While receiving the “right” non-verbals can make your day, receiving the “wrong” non-verbals really put you in a foul mood. I recently sat on an airplane next to a person who made it his goal to take up as much of my personal space as humanly possible. Without exchanging a word, we engaged in a battle. It was a battle of non-verbals. A battle of physical space. A battle over tray tables, carry-on space, and arm rests. A battle that I lost and let ruin my afternoon. I’m getting angry again as I think about it. Yet, not a single word exchanged during the two hour flight.
I’ve heard that 70% of communication is non-verbal. My theory is that this percentage increases as dementia progresses. When someone approaches end-stage dementia, how we say something is more crucial that what we say. And showing people that what they say is still valued–by eye contact, posture, facial expression, and touch–may be more important than our verbal response. People read physical cues long after they become unable to decipher words and sentences.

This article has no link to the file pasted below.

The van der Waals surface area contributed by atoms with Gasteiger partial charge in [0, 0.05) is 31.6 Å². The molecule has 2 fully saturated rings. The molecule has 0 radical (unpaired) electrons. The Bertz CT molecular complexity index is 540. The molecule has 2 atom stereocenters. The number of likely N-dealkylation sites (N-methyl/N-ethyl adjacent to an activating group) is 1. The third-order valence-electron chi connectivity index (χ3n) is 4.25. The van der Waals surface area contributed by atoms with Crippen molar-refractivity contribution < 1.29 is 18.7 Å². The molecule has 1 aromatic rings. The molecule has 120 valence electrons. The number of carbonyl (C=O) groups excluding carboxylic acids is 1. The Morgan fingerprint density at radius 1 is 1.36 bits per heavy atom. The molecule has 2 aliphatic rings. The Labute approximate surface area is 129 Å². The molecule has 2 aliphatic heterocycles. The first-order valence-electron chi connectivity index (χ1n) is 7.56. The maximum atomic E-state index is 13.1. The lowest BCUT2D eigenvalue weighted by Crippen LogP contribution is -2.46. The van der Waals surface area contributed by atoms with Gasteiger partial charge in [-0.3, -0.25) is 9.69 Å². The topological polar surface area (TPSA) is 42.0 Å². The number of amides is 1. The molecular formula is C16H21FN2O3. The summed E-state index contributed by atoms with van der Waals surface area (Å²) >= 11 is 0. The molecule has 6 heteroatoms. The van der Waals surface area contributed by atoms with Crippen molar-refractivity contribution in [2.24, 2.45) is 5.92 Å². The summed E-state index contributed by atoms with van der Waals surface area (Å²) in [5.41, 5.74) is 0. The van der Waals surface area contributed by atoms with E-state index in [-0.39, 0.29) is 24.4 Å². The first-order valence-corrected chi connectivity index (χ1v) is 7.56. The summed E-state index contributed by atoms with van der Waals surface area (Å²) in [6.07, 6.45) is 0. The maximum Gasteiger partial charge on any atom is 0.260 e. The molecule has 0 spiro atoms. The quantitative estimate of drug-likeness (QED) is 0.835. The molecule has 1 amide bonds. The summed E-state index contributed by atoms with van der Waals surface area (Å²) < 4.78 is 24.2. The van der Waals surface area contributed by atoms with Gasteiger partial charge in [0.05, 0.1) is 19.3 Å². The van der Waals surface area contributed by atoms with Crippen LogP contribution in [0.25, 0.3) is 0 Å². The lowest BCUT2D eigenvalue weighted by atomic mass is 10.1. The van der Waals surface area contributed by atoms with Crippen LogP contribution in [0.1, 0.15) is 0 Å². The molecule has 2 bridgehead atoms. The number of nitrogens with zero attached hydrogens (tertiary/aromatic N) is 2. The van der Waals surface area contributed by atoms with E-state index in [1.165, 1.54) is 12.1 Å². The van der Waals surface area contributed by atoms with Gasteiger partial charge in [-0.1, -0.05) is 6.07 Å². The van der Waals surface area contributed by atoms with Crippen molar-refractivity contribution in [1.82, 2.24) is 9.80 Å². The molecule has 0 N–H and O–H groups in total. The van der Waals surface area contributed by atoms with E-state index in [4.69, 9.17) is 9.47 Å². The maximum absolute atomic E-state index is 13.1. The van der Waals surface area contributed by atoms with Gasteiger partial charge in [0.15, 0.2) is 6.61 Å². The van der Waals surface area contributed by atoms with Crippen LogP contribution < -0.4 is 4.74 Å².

Last year I was visiting an adult day center and talking to a guy with vascular dementia, Bob. Bob is one of my favorite people. He is what I like to call “pleasantly confused.” He cannot tell you what year it is or where he is. In fact, he once asked me if I had come to see him so I could “shave his sheep.” (His family later told me that he had not been a farmer and had never owned any sheep.) Everything he says, however, is delivered with a huge grin. He has a laugh that lights up the room–even if the people in the room have no idea what is so funny.